Turkish Decision on Chinese Missile Purchase Uncertain
Turkish president Abdullah Gul announced today that a deal to buy Chinese made missiles was not final, bringing a second surprise to observers.
“The purchase is not definite,” Gul was quoted as saying in the English-language Hurriyet Daily News. “There is a shortlist and China is at the top of it. We should look at the conditions, but there is no doubt that Turkey is primarily in NATO,” reported English-language news outlet Al Arabiya.
The Turkish President explained as he boarded a plane home from the U. S., “These are multi-dimensional issues, there are technical and economic dimensions and on the other hand there is an alliance dimension. These are being evaluated. Turkey needs a defense system.”
As a long time U.S. ally, Turkey’s decision last week to purchase surface to air missiles (SAMs) from a sanctioned Chinese arms dealer came as a surprise to the United State’s Defense Department and missile manufacturer Raytheon.
Turkey’s defense minister announced on Friday that NATO member Turkey had selected China Precision Machinery Import and Export Corporation’s (CPMIEC) HQ-9s missiles over other long-range air and missile defense systems offered by Russia, the U.S. or European firms.
CPMIEC offered the HQ-9s to Turkey for $1 billion less than the systems offered by U.S. and Russian defense manufacturers, reported IHS Jane’s, a well-known publisher on defense matters.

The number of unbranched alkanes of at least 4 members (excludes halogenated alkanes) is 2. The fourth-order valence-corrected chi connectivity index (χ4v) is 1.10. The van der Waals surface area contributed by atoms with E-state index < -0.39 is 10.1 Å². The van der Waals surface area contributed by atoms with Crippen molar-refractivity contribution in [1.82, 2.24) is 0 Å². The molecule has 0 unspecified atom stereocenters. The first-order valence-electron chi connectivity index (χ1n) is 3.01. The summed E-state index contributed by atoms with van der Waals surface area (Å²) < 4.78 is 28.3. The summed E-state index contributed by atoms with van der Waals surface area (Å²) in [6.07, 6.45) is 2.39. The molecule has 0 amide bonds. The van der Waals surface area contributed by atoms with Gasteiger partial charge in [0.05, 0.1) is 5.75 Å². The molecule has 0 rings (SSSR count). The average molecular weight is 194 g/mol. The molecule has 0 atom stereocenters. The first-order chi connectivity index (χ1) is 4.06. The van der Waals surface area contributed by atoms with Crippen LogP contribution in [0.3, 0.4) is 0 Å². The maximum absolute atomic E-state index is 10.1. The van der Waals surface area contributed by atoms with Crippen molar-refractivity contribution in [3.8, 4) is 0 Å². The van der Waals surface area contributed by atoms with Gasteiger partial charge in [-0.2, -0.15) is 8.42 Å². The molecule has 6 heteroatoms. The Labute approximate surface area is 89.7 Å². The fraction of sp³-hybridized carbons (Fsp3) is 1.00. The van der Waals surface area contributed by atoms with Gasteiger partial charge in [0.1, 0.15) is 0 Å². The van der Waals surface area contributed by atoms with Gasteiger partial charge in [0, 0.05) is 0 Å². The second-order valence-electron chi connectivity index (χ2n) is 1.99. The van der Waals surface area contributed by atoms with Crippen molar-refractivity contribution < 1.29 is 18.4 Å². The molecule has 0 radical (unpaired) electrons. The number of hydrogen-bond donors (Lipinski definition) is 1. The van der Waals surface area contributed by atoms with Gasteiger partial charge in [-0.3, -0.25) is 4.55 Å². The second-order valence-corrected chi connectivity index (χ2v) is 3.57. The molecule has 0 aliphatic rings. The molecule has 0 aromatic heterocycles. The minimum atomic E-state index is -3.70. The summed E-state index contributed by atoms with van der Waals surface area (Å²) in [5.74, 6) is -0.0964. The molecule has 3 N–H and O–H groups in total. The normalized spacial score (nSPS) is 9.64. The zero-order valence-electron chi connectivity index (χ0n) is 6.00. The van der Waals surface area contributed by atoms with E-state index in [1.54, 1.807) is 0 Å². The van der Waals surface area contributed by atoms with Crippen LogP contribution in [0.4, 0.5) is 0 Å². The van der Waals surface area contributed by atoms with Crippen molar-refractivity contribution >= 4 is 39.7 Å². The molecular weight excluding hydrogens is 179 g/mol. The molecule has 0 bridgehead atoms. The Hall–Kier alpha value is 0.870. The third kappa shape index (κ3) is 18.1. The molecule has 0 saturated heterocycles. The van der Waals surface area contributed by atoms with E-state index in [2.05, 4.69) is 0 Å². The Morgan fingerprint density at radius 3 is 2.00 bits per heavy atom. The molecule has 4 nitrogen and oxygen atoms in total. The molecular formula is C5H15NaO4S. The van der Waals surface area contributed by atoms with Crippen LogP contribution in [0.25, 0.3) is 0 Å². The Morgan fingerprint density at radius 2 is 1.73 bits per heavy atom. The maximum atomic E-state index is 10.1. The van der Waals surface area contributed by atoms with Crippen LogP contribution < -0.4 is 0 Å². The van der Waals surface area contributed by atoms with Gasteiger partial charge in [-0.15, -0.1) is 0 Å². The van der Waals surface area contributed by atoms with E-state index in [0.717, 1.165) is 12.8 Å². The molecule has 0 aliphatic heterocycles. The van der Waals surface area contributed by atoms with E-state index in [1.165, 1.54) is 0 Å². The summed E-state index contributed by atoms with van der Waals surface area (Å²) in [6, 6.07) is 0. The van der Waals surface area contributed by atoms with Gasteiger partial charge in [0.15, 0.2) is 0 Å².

CPMIEC is the marketing arm of China’s state-owned missile manufacturing industry, and is under U.S. sanctions for violations of the Iran, North Korea and Syria Nonproliferation Act
“We have conveyed our serious concerns about the Turkish government’s contract discussions with a U.S.-sanctioned company for a missile defense system that will not be inter-operable with NATO systems or collective defense capabilities,” a U. S. State Department spokeswoman told Reuters.
Raytheon Co, which builds the Patriot defense system deployed by NATO in Turkey, also bid on the missile system.
“NATO has long supported the system, deploying Patriots in five aligned countries and, in 2012, providing a requested Patriot deployment to Turkey. Given this strong performance, we hope to have an opportunity to debrief and learn more about this decision,” Raytheon spokesman Mike Doble told China Defense Blog.
Turkey has the second-largest deployable military force in the NATO alliance, says China Defense Blog, but does not at present have its own long-range missile defense system, although NATO has deployed the U.S.-built Patriot air and missile defense system there since 2012.
China viewed Turkey’s decision as evidence that Chinese defense manufacturers are ready to step into the European defense market, said Jane’s. With five percent of the market, last year China took the number five position among the world’s arms suppliers, according to the Stockholm International Peace Research Institute.